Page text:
We also work closely with the type 1 events team at Diabetes UK to recruit a team of volunteers. The volunteers are from all walks of life but everyone is united in wanting to help give the children a life changing experience that they’ll never forget.

It’s a challenge to take a team of strangers and, in the four hours before an event, turn them into a well-oiled team that are going to give the families a really good time. My job is to get them excited and ready to hit the ground running. 

It’s amazingly rewarding though, seeing the same group of people who were strangers at the beginning of the weekend, hugging each other and saying goodbye at the end having made lifelong friends.

Volunteers at the events

Many of the volunteers have type 1 themselves and they act as role models and offer the children support. They’ve gone through the same challenges. They help to build their confidence in talking about and managing their diabetes.

There’s always a lead healthcare professional on the event, either a doctor or a PDSN. They take responsibility for keeping the kids safe and healthy. There’s also a lead dietician who focuses on making sure the children are eating well and supports them with their carb counting.

For the healthcare professional volunteers who spend a huge amount of time in clinic, they find the experience immensely valuable. It’s often the first time they’ve seen diabetes being managed on a day to day basis; pumps, carb counting, injecting. They see hypos and they help to deal with them.  

A shared purpose

It’s an absolute privilege to work with a group of volunteers with the passion and experience of having of lived with or worked in diabetes. They all have the same purpose in mind; to try and make the children and families lives a little bit easier. It just works because everyone wants it to.

Some of the volunteers have been helping at events for 30 years, for as long as I’ve had diabetes. People come back year after year, seeing the positive experience the events have is addictive. It’s also a chance to reconnect with people that you’ve met at events before.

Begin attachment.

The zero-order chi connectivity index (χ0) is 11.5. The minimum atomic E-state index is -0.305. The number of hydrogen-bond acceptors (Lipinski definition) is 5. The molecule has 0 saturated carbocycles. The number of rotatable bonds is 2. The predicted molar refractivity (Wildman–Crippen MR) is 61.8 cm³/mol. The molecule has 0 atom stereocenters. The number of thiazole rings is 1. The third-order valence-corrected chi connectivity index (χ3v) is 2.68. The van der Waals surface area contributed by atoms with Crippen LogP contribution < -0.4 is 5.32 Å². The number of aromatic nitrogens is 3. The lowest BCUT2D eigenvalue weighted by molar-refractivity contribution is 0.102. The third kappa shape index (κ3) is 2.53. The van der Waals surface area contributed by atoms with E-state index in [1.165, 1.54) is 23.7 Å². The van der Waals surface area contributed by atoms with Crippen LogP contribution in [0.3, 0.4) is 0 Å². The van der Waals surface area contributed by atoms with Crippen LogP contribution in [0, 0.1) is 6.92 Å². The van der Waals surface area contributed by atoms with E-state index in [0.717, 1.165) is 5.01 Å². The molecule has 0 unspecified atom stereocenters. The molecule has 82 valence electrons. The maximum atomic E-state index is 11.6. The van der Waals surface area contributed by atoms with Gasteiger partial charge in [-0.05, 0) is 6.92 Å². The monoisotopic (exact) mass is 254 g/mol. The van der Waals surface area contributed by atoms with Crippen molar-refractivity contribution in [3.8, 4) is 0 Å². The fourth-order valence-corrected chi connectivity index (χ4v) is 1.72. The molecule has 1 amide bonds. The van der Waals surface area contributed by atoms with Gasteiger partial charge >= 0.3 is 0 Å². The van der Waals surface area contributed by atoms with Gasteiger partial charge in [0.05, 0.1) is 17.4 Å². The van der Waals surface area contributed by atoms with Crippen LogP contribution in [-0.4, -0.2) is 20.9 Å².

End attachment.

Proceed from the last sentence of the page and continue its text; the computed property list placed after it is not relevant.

I met Hattie, the Children’s Coordinator for the 2019 events, when she was 16 and a young person attending an event. It speaks a great deal to the power of these events that so many attendees go on to become volunteers, just like Hattie and myself.  It’s really nice to see that people get so much from the events that they want to contribute to making them as successful as they can be.

I’ve made some incredible friends at the events that I can talk to about my experience of the condition, get emotional support and ask questions. I was nervous about getting a pump but after hearing from other’s experiences, I was convinced it was right for me. I can’t think of another space where I would have got to meet a group of people so passionate about sharing their experiences and supporting others.

What would you say to someone thinking about volunteering at a type 1 event?

I would say that you are going to have an incredibly intense weekend, looking after children, climbing up rock walls or abseiling down cliff faces. It will also be the most rewarding weekend of your year and you’ll come away with friends for life.”

If you’ve been inspired by James’ story, find out how you can volunteer at the type 1 events.